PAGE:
There are many factors to good health and your blood pressure is one of them. In its simplest terms it is the force or pressure your blood exerts on the walls of your arteries and veins. Without this pressure your blood would not circulate through your body carrying oxygen and nutrients to your cells while removing carbon dioxide and cellular waste from these same cells. Understanding this process will help you see why this area of health is so important to your overall wellness. For as your blood flows so flow you!
Mechanics of Blood Pressure
It all starts with your heart which pumps blood out of the heart into your body’s arteries. The large arteries that leave your heart taper down into smaller arteries called arterioles. These arterioles then taper into smaller vessels called capillaries. It is at the capillary level that your blood exchanges the oxygen and nutrients it carries for the cells’ waste products such as carbon dioxide and toxins. This blood then flows out of the capillaries into your veins returning your blood to the heart.
As your heart pumps blood through the lungs the carbon dioxide is exchanged for oxygen. And, as your blood is pumped through the liver, the liver removes most of your toxins. Given this closed pumping system, there are two main factors that can contribute to changes in your blood pressure:
As you can see there are multiple factors that affect your blood pressure. Although heart strength is one of them, most of the factors that affect this area occur once your blood leaves the heart. This is why in 90 to 95 percent of high blood pressure cases the cause is unknown. The remaining 5 to 10 percent of cases usually have a known cause which could be:
Most of these problems can be corrected. The challenge is dealing with the remaining 90 to 95 percent of these cases.
When you go to the doctor’s office or hospital, one of the first things done is a nurse or health practitioner will take your blood pressure. They wrap a large cuff around the upper part of your arm. Then they manually pump air pressure into the cuff causing it to expand which puts pressure on your arm. Eventually the pressure in the cuff is greater than the pressure in your arm’s artery. This then stops blood flow.
The next step is the health practitioner will have place the bell of their stethoscope over the artery in your arm and begin to slowly release the pressure in the cuff. They are listening for two sounds. When your blood pressure is greater than the pressure in the cuff, then your blood will pulse through your arm’s artery again. This makes a sound and this first sound is called your systolic pressure. When the sound finally goes away this final sound is called your diastolic pressure.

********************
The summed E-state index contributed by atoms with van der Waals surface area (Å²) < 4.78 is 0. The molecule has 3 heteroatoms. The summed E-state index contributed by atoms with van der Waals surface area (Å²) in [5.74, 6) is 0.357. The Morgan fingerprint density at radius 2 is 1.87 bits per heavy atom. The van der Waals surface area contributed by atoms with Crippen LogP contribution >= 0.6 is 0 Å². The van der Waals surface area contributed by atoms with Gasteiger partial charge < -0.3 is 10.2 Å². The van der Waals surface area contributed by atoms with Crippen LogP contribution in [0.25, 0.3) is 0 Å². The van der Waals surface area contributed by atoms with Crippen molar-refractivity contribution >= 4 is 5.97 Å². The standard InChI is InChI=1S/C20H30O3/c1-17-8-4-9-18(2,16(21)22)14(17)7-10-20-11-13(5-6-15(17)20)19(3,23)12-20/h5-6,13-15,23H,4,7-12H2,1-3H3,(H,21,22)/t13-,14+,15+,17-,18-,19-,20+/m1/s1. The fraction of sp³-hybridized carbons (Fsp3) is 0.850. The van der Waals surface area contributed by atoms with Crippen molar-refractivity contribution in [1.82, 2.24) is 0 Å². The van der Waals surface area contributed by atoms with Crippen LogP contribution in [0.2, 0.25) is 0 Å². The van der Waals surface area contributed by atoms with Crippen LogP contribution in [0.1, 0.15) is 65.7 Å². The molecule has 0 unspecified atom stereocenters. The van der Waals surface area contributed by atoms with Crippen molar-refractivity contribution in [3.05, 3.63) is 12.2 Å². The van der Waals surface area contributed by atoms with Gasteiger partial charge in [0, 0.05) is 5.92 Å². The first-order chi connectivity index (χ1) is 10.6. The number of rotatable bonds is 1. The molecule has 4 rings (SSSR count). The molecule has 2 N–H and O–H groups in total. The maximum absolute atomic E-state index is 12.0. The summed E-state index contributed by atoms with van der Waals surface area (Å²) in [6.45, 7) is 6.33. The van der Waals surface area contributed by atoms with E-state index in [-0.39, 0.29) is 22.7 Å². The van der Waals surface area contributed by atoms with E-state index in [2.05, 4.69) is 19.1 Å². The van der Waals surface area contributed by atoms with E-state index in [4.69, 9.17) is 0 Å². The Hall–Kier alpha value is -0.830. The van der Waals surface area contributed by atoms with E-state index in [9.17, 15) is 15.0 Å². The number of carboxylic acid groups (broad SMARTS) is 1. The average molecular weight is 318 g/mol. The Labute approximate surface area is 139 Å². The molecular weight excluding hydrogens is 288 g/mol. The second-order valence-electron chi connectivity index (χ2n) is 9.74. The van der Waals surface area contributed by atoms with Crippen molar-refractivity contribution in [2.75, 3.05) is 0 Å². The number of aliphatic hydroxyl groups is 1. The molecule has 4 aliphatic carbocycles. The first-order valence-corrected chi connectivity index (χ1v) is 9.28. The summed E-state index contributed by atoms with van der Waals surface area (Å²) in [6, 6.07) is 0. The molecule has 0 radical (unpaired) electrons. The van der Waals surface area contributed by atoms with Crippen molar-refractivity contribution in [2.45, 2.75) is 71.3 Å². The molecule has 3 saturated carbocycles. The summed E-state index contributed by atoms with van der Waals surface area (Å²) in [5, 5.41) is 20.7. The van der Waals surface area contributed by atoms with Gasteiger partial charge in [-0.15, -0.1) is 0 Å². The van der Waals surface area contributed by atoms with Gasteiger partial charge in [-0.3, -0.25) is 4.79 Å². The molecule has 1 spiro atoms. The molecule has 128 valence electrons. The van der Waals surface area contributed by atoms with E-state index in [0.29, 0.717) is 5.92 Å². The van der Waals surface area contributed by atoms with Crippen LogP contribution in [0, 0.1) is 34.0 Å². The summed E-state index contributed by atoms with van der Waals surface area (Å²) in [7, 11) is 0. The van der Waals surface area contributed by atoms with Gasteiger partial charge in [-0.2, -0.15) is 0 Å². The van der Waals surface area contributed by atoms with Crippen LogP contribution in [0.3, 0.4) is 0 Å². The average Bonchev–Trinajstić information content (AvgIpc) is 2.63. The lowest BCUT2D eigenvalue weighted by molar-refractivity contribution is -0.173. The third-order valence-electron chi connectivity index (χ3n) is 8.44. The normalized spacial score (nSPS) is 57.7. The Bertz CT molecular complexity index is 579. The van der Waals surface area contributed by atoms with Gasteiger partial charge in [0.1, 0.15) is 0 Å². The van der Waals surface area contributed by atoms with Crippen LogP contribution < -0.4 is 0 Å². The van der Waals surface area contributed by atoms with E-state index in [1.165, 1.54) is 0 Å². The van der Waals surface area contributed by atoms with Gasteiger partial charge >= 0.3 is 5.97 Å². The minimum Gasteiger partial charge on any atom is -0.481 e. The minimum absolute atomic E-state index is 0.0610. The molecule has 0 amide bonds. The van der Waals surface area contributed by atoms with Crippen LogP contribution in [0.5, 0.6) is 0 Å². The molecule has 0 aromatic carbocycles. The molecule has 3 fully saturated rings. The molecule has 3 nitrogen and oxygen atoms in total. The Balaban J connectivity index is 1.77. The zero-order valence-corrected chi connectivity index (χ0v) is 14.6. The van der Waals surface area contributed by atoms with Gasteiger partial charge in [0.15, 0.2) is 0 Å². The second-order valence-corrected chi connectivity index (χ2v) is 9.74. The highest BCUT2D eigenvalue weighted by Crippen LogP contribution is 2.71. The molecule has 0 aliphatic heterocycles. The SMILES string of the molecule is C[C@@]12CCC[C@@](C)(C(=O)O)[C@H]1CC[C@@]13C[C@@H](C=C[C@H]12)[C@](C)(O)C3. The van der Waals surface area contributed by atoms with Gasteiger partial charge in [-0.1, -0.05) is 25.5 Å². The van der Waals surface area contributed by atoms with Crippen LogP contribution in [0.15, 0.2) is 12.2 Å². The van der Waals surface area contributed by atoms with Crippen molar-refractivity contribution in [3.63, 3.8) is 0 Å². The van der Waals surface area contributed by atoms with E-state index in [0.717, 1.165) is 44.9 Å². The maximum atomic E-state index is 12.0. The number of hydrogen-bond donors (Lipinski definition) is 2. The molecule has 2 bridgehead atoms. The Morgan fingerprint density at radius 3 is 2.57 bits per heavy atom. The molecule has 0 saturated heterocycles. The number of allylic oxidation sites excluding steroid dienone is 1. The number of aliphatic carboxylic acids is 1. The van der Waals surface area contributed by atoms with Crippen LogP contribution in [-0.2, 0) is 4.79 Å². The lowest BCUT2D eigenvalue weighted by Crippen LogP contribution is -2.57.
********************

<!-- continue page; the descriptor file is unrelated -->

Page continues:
Your blood pressure is recorded as two numbers such as 110/70 mm Hg (millimeters of mercury). The systolic pressure is the first and larger number. It represents the pressure generated by your heart when it contracts to pump blood out of the heart into your body. The second and smaller number is the diastolic pressure. This is the pressure of the blood in your arteries when your heart is refilling itself just before it contracts again. It is the diastolic pressure that enables your blood to continue to circulate through your body.
The medical community has determined a normal range for both these systolic and diastolic pressures. Anything above this normal range is considered either “prehypertension” or “hypertension.” The range is as follows:
Depending upon who you read, anywhere from 60 million of 72 million Americans have high blood pressure which means 1 in 4 or 1 in 3 adults have this “Silent Killer!” It is called this because there usually are no symptoms. This means that most who have high blood pressure don’t even know it.
Now you might think that if there are no symptoms then what harm can it be to your body. Here is a list of the potential damage it can do to your body if left unchecked:
That’s quite a list of potential life-threatening health issues. This means that you need to pay attention to your blood pressure. In my article “7 Natural Steps to Take the Hyper out of Hypertension!” we will look at the ways you can reduce your risk for this silent killer.
If you don’t know what your blood pressure numbers are, then make it a priority to visit your pharmacist, local clinic or doctor’s office in the next seven days and have a qualified person take your systolic and diastolic readings. It is your first step in addressing this potential killer especially if you want to slow down the aging process and improve your overall health and wellbeing.
Until next time, may we both age youthfully!
P.S. As a convenience, I’ve also included links to the following Heart & Blood Pressure articles:
The information contained in this website and posted articles are for general information purposes only and never as a substitute for professional medical advice or medical exam. The information contained in this website and posted articles has not been evaluated by the Food and Drug Administration and should not be used to diagnose, treat, cure, or prevent any disease without the supervision of a qualified medical doctor.